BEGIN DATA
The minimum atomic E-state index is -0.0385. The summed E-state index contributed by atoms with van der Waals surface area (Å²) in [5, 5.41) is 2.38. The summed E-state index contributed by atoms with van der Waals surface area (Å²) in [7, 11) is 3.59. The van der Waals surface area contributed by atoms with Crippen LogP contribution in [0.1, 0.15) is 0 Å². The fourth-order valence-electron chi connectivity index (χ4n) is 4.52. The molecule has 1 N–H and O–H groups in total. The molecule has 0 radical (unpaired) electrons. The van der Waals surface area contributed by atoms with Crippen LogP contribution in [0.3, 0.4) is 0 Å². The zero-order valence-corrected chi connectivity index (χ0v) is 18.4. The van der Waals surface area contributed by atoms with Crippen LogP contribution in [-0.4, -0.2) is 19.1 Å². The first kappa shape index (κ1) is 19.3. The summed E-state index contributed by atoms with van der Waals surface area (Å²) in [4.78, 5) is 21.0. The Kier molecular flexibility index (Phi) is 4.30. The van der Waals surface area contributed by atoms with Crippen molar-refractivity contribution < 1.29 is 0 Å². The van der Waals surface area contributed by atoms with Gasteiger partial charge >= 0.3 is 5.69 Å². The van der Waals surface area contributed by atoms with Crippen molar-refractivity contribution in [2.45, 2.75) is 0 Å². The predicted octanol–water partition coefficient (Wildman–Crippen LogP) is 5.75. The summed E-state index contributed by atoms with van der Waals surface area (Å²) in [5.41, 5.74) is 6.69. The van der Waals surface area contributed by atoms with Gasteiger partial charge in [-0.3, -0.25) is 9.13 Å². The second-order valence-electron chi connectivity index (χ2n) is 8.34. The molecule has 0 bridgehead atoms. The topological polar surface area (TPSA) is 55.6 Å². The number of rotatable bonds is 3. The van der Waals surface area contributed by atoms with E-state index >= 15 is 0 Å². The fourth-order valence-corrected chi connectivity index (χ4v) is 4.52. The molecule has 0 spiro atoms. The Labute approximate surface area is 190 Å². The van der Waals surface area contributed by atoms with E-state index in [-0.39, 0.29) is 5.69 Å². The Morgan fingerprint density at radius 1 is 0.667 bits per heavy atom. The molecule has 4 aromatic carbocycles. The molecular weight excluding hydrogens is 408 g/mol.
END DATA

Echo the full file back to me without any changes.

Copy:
The minimum atomic E-state index is -0.0385. The summed E-state index contributed by atoms with van der Waals surface area (Å²) in [5, 5.41) is 2.38. The summed E-state index contributed by atoms with van der Waals surface area (Å²) in [7, 11) is 3.59. The van der Waals surface area contributed by atoms with Crippen LogP contribution in [0.1, 0.15) is 0 Å². The fourth-order valence-electron chi connectivity index (χ4n) is 4.52. The molecule has 1 N–H and O–H groups in total. The molecule has 0 radical (unpaired) electrons. The van der Waals surface area contributed by atoms with Crippen LogP contribution in [0.3, 0.4) is 0 Å². The zero-order valence-corrected chi connectivity index (χ0v) is 18.4. The van der Waals surface area contributed by atoms with Crippen LogP contribution in [-0.4, -0.2) is 19.1 Å². The first kappa shape index (κ1) is 19.3. The summed E-state index contributed by atoms with van der Waals surface area (Å²) in [4.78, 5) is 21.0. The Kier molecular flexibility index (Phi) is 4.30. The van der Waals surface area contributed by atoms with Crippen molar-refractivity contribution < 1.29 is 0 Å². The van der Waals surface area contributed by atoms with Gasteiger partial charge >= 0.3 is 5.69 Å². The van der Waals surface area contributed by atoms with Crippen molar-refractivity contribution in [2.45, 2.75) is 0 Å². The predicted octanol–water partition coefficient (Wildman–Crippen LogP) is 5.75. The summed E-state index contributed by atoms with van der Waals surface area (Å²) in [5.41, 5.74) is 6.69. The van der Waals surface area contributed by atoms with Gasteiger partial charge in [-0.3, -0.25) is 9.13 Å². The second-order valence-electron chi connectivity index (χ2n) is 8.34. The molecule has 0 bridgehead atoms. The topological polar surface area (TPSA) is 55.6 Å². The number of rotatable bonds is 3. The van der Waals surface area contributed by atoms with E-state index >= 15 is 0 Å². The fourth-order valence-corrected chi connectivity index (χ4v) is 4.52. The molecule has 0 spiro atoms. The Labute approximate surface area is 190 Å². The van der Waals surface area contributed by atoms with E-state index in [-0.39, 0.29) is 5.69 Å². The Morgan fingerprint density at radius 1 is 0.667 bits per heavy atom. The molecule has 4 aromatic carbocycles. The molecular weight excluding hydrogens is 408 g/mol.